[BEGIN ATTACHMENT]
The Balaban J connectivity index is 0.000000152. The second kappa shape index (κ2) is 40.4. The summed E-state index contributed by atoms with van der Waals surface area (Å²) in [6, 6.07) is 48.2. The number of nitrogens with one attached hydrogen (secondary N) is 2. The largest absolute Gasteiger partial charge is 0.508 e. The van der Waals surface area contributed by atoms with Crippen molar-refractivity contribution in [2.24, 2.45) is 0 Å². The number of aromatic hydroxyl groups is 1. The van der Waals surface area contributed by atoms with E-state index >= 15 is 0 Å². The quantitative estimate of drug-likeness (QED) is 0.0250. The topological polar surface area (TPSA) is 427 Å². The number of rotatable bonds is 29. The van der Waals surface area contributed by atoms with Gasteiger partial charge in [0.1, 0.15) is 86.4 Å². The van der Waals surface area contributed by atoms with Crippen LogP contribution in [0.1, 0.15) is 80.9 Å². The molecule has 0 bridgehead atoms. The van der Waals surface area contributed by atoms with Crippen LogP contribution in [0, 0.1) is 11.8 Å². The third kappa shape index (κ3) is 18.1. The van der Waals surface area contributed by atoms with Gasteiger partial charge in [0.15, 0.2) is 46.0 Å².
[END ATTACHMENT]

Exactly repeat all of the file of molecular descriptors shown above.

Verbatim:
The Balaban J connectivity index is 0.000000152. The second kappa shape index (κ2) is 40.4. The summed E-state index contributed by atoms with van der Waals surface area (Å²) in [6, 6.07) is 48.2. The number of nitrogens with one attached hydrogen (secondary N) is 2. The largest absolute Gasteiger partial charge is 0.508 e. The van der Waals surface area contributed by atoms with Crippen molar-refractivity contribution in [2.24, 2.45) is 0 Å². The number of aromatic hydroxyl groups is 1. The van der Waals surface area contributed by atoms with E-state index >= 15 is 0 Å². The quantitative estimate of drug-likeness (QED) is 0.0250. The topological polar surface area (TPSA) is 427 Å². The number of rotatable bonds is 29. The van der Waals surface area contributed by atoms with Gasteiger partial charge in [0.1, 0.15) is 86.4 Å². The van der Waals surface area contributed by atoms with Crippen LogP contribution in [0.1, 0.15) is 80.9 Å². The molecule has 0 bridgehead atoms. The van der Waals surface area contributed by atoms with Crippen LogP contribution in [0, 0.1) is 11.8 Å². The third kappa shape index (κ3) is 18.1. The van der Waals surface area contributed by atoms with Gasteiger partial charge in [0.15, 0.2) is 46.0 Å².